In 2016, our client, a citizen of Jordan, entered the US on a visitor visa for personal travel. Shortly afterward, he applied for asylum. During the waiting period of the asylum application, our client united in marriage with a US citizen, and Chief Paralegal Connie Cook of Herman Legal Group assisted with filing for a marriage green card application concurrently with closing the asylum case.
Our client came to the US on tourist status to visit his girlfriend and continue the growth of their relationship. After some time passed, their love grew and eventually, they sought to unite in marriage.
Suppose you came to the United States with a visa, and after 90 days, you got married to a U.S. citizen. In this case, you are probably eligible to apply to adjust your status to a lawful permanent resident, and you do not have to leave the United States.
If you are applying for a marriage-based green card, and doing so while living in the U.S., through the process called "adjustment of status," you can expect to be invited for a personal interview at U.S. Citizenship and Immigration Services (USCIS) local district office.
Applicants who file for adjustment of status to get their green card in the United States must usually appear for an interview at an office of U.S. Citizenship and Immigration Services (USCIS). It is not rare that people do not get this interview seriously and ruin their chance to obtain a green card just because they haven't followed the preparation steps. So here are ten scenarios of people who made mistakes:
Are you getting ready for a marriage-based green card interview? Your interview is approaching, and you want to know everything that you can encounter there. If your response is uncertain or discrepancies with your spouse's, the officer can become suspicious or believe that your marriage might be a fraud. If this happens, they can separate you and conduct individual interviews in the "Stokes" format.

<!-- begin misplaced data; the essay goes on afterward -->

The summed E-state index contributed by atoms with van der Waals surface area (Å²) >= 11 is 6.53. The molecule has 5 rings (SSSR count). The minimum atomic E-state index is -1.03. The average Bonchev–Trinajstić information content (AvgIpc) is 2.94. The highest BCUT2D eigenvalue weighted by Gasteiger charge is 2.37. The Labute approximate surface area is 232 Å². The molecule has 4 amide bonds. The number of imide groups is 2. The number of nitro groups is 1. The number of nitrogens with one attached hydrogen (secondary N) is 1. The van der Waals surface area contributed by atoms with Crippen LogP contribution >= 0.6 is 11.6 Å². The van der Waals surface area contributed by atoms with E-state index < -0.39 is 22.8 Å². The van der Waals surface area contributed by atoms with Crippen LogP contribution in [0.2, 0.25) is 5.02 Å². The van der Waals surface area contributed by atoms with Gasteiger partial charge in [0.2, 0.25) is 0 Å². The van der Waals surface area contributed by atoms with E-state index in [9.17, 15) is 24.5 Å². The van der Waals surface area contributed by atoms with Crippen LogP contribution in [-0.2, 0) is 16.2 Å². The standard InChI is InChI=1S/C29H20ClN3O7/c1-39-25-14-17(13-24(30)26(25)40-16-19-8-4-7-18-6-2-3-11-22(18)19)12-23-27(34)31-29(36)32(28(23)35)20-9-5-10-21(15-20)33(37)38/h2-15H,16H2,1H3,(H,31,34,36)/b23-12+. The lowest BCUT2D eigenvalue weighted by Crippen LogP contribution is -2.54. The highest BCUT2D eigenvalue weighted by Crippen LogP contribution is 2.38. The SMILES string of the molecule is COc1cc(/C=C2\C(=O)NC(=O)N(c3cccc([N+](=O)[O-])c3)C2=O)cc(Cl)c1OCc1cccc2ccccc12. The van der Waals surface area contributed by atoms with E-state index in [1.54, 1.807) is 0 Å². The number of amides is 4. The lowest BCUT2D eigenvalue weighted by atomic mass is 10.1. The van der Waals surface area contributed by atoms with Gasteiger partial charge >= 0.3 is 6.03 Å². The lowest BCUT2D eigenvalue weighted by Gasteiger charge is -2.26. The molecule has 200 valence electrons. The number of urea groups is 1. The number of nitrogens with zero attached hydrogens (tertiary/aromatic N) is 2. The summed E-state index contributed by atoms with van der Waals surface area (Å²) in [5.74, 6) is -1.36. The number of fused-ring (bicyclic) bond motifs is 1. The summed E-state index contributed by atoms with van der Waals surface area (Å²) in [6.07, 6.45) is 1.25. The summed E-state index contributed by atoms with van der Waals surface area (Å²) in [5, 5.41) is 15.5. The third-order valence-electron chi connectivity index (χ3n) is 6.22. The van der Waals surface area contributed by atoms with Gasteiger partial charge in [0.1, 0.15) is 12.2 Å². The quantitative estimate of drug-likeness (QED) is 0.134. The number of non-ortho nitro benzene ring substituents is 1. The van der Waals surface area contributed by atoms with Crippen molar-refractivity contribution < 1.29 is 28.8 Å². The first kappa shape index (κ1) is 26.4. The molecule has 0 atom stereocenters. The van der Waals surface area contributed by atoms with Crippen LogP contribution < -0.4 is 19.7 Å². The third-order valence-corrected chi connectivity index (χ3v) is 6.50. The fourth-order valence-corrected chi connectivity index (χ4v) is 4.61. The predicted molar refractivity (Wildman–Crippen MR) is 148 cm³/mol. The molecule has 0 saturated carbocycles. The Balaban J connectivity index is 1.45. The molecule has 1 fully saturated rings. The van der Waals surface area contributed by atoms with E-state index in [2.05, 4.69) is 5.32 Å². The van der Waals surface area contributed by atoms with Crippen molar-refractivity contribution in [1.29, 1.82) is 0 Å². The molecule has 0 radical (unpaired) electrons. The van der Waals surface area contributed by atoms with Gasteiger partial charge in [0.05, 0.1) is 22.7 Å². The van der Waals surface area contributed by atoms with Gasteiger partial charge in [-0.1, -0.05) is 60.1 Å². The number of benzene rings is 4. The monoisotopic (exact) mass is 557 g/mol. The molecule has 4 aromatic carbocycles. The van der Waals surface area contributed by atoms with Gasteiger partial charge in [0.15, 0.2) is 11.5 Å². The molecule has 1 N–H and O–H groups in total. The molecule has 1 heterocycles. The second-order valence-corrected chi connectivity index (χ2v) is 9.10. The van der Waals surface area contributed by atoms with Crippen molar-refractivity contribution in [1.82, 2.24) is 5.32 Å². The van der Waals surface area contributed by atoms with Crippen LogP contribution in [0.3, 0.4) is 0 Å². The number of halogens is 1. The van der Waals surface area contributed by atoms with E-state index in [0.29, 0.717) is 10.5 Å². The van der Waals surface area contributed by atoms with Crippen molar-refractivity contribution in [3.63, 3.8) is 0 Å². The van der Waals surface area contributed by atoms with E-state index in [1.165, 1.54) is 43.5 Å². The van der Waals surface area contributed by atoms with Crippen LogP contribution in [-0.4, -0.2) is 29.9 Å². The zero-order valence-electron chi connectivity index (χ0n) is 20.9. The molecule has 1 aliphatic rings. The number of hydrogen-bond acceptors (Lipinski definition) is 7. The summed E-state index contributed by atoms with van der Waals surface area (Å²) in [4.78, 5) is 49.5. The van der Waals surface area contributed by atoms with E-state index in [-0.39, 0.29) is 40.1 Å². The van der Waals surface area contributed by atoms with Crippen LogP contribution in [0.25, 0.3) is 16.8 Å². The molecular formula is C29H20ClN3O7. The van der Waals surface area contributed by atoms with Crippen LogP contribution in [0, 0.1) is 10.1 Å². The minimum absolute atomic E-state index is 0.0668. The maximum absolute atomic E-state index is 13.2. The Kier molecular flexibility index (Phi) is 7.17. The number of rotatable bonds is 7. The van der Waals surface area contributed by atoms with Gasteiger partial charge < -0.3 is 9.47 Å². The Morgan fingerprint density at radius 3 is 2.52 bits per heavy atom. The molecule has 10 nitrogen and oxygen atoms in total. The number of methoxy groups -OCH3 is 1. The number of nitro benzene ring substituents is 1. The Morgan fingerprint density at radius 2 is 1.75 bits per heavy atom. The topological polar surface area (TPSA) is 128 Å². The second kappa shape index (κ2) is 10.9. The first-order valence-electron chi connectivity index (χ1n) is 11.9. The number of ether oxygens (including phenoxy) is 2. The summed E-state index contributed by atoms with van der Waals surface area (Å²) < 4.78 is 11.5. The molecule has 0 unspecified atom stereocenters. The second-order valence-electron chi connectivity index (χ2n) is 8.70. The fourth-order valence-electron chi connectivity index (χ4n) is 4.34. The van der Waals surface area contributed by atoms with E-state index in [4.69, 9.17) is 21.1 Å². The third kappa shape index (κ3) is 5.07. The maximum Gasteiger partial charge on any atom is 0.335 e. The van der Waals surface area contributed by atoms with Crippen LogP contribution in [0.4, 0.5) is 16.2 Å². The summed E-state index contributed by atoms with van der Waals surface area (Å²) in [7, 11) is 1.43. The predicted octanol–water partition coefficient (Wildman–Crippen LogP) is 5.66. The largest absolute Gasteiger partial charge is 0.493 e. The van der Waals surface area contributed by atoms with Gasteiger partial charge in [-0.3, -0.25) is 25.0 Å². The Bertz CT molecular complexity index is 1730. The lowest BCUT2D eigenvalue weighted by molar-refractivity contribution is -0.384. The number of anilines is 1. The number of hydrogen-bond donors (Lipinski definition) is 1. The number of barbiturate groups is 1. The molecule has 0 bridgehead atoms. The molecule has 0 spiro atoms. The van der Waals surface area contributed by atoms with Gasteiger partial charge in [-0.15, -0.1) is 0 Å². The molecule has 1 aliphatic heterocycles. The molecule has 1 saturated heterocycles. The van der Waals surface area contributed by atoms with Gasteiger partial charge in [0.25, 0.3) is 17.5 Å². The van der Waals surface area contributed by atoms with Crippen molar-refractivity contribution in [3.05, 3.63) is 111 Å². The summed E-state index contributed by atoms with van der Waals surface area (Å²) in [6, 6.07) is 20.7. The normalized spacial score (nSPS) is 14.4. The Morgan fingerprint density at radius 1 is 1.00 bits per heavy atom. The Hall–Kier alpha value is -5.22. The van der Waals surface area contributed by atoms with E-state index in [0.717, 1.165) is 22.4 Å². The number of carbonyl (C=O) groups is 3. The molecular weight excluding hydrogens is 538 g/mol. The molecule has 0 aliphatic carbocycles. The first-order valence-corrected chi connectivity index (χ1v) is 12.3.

The Stokes interview is a second chance for the couple to convince the USCIS officer of their marriage's authenticity. Usually, it is scheduled when the immigration officer has some doubts after holding the initial status interview. That is why the Stokes interview is also called the marriage fraud interview.
A marriage-based green card interview is the last step in getting U.S. citizenship for immigrants. After three years of green card marriage with a U.S. citizen or a green card holder, the spouse can submit their application. Green card interviews are led by U.S. Citizenship and Immigration Office, at the local field office, or by the U.S. State Department if one of the spouses is living abroad.
Knowing what to expect at the marriage-based green card interview may relieve anxiety, make this procedure more comfortable for spouses to go through, and successfully finish the application process. When the spouses get to the USCIS local field office where their interview is scheduled, they will generally have to show their photo identification and initial appointment notice. The security procedure is similar to those at the airport, and the couple will have to pass the metal detector. Once they give the security checking, they will get a number in a waiting area, and lastly, they will be called by an immigration officer to access the interview office. If the couple has the immigration attorney, he or she will also be allowed to enter the interview.
Before the U.S. Citizenship and Immigration office, the marriage-based green card interview is the last step in the application process for getting permanent residence. However, there can be few more requests and different outcomes as a result of the interview.